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Yazoo County African-American Heritage Tour

Yazoo County African-American Heritage Tour Tour length: Approx. 5 hrs. Arrive at Yazoo County Convention & Visitors Bureau Office and Visitor Center Travel to Oakes African American Cultural Center (UPDATE: The Oakes House is currently closed for renovations. We will update you as soon as the Center has re-opened, hopefully by mid/late 2015. Stay tuned.) Tour Oakes African American Cultural Center (A showcase of the African American Culture in Yazoo County) Stop in front of Ubon’s Restaurant, Visit Gatemouth Moore’s Blues Trail Marker Stop in front of St. Francis, Visit St. Francis Mission School Marker Stop in front of Yazoo City Amtrak Platform, Visit Tommy McClennan’s Blues Trail Marker Leave for Bentonia, Mississippi Lunch at Hall of Fame Restaurant (or other group choice) Arrive at the Blue Front Cafe Hear the History of Bentonia Style Blues told by Jimmy Duck Holmes Bentonia Style Music performed by Jimmy Duck Holmes, Stop

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Tommy McClennan

Tommy McClennan Physical, intense Mississippi blues. Underrated guitar player.  Born on a farm in April, 1908, and grew up in nearby Yazoo City, Mississippi. Played across the South Delta in towns like Greenwood, Indianola and Itta Bena during the 1920s and through the 1930s, sometimes with his only local rival, and stylistic “sound-a-like”, Robert Petway. Reportedly, McClennan was a very nervous and slightly built man, but he must have really rocked in those Mississippi juke joints. There’s been a lot of negative writing about McClennan in the past, but Big Tony is telling you: this is one of the great Delta artists. He’s a powerful and convincing vocalist, and his playing has both impact and nuance; this is one of the Big Guys. Lester Melrose arranged his first recording session, for Bluebird in November, 1939; and around 1940 Tommy moved to Chicago. His first recordings sold rather well, and he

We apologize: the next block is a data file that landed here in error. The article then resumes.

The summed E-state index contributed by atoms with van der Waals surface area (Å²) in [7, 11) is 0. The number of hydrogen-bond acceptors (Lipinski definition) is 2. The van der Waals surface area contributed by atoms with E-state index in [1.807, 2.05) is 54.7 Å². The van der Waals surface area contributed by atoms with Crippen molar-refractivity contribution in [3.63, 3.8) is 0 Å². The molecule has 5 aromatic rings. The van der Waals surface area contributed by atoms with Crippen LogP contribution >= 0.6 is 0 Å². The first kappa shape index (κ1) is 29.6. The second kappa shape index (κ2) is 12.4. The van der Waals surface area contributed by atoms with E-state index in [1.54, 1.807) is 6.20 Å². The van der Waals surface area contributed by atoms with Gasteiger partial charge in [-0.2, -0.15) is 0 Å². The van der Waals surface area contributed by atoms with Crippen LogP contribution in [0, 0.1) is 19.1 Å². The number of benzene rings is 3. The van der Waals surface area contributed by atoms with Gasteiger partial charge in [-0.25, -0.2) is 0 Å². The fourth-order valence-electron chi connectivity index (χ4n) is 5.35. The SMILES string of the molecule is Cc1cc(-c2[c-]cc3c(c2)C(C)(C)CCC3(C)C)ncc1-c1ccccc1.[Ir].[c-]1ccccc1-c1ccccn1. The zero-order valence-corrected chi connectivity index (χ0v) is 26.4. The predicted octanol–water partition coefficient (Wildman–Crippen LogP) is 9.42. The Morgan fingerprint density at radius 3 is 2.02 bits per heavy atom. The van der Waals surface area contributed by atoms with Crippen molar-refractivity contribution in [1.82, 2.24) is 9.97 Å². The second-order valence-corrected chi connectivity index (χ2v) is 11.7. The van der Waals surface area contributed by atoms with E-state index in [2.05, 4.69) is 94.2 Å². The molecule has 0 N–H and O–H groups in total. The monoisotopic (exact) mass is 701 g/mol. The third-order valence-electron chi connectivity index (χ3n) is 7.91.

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“Gatemouth” Moore

“Gatemouth” Moore Arnold Dwight “Gatemouth” Moore, a lesser-known blues icon is recognized for some of his blues compositions – “Did You Ever Love A Woman”, “I Ain’t Mad at You, Pretty Baby”, “Somebody’s Got To Go”. Blues greats such as B.B. King, Rufus Thomas, and Jimmy Witherspoon also recorded some of his tunes. In 1930 Moore moved from Memphis to Kansas City, where he worked with several jazz bands during1930s and 40s. manicsquirrel.com/etherion/st/ cash in check Most of Moore’s later recordings were in the gospel vein, however, in 1977 Moore made his final album, Great R&B Oldies, revisiting the blues. Moore retired to Yazoo City many years before his death in 2004. He was honored\ by a resolution from the Mississippi state legislature, commending him for his illustrious career in blues and gospel.

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Skip James